Failure of Government – at all Levels

Why in the world would we want “more government” to solve our problems?????
WSJ 1/21/2016

Michigan Governor Rick Snyder apologized Tuesday for the contaminated water crisis in Flint, and rightly so. Hillary Clinton and most of the media are peddling this as a parable of Republican neglect of a poor black city. But the real Flint story is a cascade of government failure, including the Environmental Protection Agency.

An auto factory town some 65 miles from Detroit, Flint has been under emergency management since 2011 after decades of misrule: More than 40% of residents live in poverty; the population has fallen by half since the 1960s to about 100,000. Bloated pensions and retiree health care gobble up about 33 cents of every dollar in the general fund.

This grim financial reality explains why in 2013 the city sought to save millions by switching water sources, dropping expensive, treated aqua routed through Detroit. Flint’s then-emergency manager Ed Kurtz agreed to join a new authority that would pipe water from Lake Huron. The next day Detroit said it would kick Flint off its water contract in a year, well before the new pipeline was finished. In the interim the city decided to slurp up the Flint River, not known for cerulean clarity. For months residents complained about murky water, but local officials offered assurances.

The folks running Flint and the Michigan Department of Environmental Quality (MDEQ) apparently had no idea how to pump water through Flint’s rickety pipes—and thus corroded metal leached into the water supply. A federal Lead and Copper Rule stipulates that sprawling public water systems must control corrosion. Flint and MDEQ weren’t handling this properly, if at all, as emails obtained through the Freedom of Information Act by Virginia Tech researcher Marc Edwards reveal. Mr. Edwards told MDEQ in August of last year that he intended to study Flint’s water and he turned up lead leaching in September. MDEQ initially dismissed his findings.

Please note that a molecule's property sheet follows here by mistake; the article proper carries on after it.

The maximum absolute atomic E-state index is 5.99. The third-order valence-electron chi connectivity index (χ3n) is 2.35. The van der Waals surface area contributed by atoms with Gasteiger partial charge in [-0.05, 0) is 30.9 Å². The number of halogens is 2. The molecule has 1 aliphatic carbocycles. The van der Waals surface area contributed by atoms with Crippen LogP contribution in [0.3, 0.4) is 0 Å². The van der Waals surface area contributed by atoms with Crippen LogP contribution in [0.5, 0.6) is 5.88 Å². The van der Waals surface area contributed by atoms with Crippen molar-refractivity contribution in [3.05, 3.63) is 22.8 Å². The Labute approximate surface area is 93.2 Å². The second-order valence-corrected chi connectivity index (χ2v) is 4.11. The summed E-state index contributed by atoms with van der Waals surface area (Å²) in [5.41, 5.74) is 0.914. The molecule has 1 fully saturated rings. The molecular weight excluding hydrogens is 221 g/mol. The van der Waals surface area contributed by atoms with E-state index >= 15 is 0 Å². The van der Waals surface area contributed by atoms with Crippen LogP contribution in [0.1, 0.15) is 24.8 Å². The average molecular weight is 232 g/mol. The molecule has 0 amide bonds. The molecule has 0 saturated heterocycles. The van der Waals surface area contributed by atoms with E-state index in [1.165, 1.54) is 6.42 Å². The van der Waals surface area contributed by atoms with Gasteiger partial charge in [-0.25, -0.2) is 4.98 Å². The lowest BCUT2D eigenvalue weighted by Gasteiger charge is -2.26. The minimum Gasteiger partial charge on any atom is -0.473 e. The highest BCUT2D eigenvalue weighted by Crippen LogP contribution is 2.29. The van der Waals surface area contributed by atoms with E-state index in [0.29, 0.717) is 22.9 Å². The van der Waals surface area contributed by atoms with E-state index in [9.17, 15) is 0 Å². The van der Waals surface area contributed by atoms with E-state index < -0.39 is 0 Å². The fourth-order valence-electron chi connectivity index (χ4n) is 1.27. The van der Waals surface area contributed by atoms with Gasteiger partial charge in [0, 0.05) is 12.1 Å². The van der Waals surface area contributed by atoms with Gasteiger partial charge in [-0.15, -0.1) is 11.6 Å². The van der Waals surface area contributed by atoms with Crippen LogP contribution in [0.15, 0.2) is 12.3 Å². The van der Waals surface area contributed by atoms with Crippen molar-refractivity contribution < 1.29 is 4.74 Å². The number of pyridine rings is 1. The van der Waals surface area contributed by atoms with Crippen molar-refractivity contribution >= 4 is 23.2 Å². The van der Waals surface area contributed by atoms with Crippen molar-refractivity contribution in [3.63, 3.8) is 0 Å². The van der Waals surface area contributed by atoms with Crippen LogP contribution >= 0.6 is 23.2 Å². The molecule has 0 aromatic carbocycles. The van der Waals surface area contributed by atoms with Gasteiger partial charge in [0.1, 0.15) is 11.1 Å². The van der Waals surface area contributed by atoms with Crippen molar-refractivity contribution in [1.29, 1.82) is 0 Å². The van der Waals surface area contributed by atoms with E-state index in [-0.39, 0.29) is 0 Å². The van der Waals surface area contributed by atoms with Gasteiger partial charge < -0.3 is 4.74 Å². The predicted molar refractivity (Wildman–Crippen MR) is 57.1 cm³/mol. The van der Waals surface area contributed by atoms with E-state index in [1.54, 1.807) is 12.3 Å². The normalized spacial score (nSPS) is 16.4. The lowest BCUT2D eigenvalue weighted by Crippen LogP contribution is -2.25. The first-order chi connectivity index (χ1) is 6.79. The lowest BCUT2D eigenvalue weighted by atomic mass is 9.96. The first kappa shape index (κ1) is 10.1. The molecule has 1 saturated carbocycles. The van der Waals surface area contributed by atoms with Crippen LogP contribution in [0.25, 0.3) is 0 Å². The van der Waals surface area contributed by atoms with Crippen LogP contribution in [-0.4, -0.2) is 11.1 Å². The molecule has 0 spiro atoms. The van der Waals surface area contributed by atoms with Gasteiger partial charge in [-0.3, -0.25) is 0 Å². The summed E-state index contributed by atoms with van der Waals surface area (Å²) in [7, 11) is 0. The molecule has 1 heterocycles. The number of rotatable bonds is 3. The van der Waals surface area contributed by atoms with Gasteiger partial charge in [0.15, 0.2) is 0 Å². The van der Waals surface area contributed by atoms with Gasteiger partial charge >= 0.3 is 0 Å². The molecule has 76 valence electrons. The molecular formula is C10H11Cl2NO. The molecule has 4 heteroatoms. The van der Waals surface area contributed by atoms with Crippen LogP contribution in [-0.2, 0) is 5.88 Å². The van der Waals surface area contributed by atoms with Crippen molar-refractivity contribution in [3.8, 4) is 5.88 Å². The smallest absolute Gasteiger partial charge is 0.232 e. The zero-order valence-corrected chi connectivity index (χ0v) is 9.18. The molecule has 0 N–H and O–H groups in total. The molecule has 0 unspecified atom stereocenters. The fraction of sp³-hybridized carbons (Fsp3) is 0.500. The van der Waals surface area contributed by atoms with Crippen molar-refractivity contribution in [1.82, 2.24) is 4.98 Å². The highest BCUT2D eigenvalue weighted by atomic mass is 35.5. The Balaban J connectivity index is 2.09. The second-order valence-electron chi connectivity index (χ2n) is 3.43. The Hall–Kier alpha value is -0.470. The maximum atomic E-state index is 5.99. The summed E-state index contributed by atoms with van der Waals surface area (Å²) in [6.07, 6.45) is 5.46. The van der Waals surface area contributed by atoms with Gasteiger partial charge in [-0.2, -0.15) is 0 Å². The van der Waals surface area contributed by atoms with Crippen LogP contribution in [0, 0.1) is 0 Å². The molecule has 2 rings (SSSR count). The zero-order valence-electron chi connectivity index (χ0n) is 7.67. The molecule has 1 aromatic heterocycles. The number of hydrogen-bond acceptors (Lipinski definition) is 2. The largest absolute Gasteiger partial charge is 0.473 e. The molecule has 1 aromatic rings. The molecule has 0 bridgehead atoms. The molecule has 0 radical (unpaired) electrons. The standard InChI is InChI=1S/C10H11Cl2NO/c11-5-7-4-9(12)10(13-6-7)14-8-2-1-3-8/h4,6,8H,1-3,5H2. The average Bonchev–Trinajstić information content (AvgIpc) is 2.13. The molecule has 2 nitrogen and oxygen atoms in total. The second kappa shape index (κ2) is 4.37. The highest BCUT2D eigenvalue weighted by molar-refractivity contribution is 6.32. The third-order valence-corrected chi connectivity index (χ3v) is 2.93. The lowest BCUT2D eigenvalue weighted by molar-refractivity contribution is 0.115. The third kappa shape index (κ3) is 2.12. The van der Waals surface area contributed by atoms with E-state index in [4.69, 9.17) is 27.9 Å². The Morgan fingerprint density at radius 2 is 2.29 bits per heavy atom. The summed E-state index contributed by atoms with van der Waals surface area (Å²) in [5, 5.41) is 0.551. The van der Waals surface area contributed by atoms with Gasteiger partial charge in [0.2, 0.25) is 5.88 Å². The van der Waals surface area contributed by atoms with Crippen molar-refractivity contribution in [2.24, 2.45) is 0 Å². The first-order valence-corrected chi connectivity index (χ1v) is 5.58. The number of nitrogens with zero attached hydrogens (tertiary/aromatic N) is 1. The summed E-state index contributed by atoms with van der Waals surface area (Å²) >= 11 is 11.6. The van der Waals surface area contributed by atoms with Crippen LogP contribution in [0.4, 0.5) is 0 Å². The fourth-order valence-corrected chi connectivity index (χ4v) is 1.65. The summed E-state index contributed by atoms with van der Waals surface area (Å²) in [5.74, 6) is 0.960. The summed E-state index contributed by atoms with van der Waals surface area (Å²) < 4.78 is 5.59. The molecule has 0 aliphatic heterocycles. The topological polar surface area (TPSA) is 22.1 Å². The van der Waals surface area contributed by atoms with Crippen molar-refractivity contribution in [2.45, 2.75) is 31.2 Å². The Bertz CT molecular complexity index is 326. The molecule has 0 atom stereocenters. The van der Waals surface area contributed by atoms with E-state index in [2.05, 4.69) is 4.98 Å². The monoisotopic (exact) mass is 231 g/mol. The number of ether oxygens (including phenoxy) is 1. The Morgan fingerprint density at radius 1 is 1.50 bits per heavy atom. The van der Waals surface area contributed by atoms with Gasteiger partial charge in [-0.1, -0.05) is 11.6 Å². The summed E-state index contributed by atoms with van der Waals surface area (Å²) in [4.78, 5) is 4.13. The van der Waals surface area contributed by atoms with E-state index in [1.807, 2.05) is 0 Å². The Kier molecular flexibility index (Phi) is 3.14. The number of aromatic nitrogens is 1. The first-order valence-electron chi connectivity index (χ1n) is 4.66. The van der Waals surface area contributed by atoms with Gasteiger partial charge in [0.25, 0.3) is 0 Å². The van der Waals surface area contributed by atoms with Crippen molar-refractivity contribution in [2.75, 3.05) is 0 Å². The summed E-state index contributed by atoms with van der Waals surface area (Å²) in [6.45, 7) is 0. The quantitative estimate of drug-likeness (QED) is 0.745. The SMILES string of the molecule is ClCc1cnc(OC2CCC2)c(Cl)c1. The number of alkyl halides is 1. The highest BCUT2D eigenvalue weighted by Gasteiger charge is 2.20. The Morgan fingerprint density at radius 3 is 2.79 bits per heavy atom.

If there were ever a moment for federal action, this would seem to be it. MDEQ and the EPA were chatting about Flint’s system as early as February. MDEQ said it wanted to test the water more before deciding on corrosion controls, though it isn’t clear that federal law allows this. In a May email to the EPA, a MDEQ staffer said that requiring a corrosion study “will be of little to no value” because, hey, we’re heading to Lake Huron any day now. EPA did not intervene. EPA Region 5 water expert Miguel Del Toral worked up an internal memo in June flagging the lack of corrosion control as “a major concern” for public health. He further noted that Flint’s testing might be producing misleading results, as the city told residents to flush toilets before collecting a sample, which can wash away lead. If contaminated water had flowed somewhere inhabited by a manatee, the feds would have sped to Michigan.

But here’s how the region’s top EPA official, political appointee Susan Hedman, responded in a July 1 email to Flint’s Mayor Dayne Walling, after Mr. Del Toral’s memo was leaked: “When the report has been revised and fully vetted by EPA management, the findings and recommendations will be shared with the City and MDEQ and MDEQ will be responsible for following up with the City.” She also noted over email that it’s “a preliminary draft” and it’d be “premature to draw any conclusions.” The EPA did not notify the public. This report rotted and wasn’t released for months while tawny, infected water ran from faucets across Flint.

None of this exonerates Governor Snyder, but at least he sacked people at MDEQ in December, including the director. Ms. Hedman still works at the EPA, which now says that “necessary actions were not taken as quickly as they should have been,” and no kidding. On Wednesday afternoon Mr. Snyder released his emails pertaining to the crisis, a good move for ensuring that all involved are held accountable.

Flint switched back to Detroit’s water in October, but the pipes had already been damaged. The water in Flint still isn’t safe to drink, and President Obama has declared a state of emergency. Mr. Snyder asked the legislature for $28 million to send to Flint, though there’s no quick fix for an infrastructure problem.

The broader lesson is that ladling on layers of bureaucracy doesn’t result in better oversight and safety. It sometimes lets agencies shirk responsibility for the basic public services like clean water that government is responsible for providing.

The real scandal is government failure— local, state and federal.


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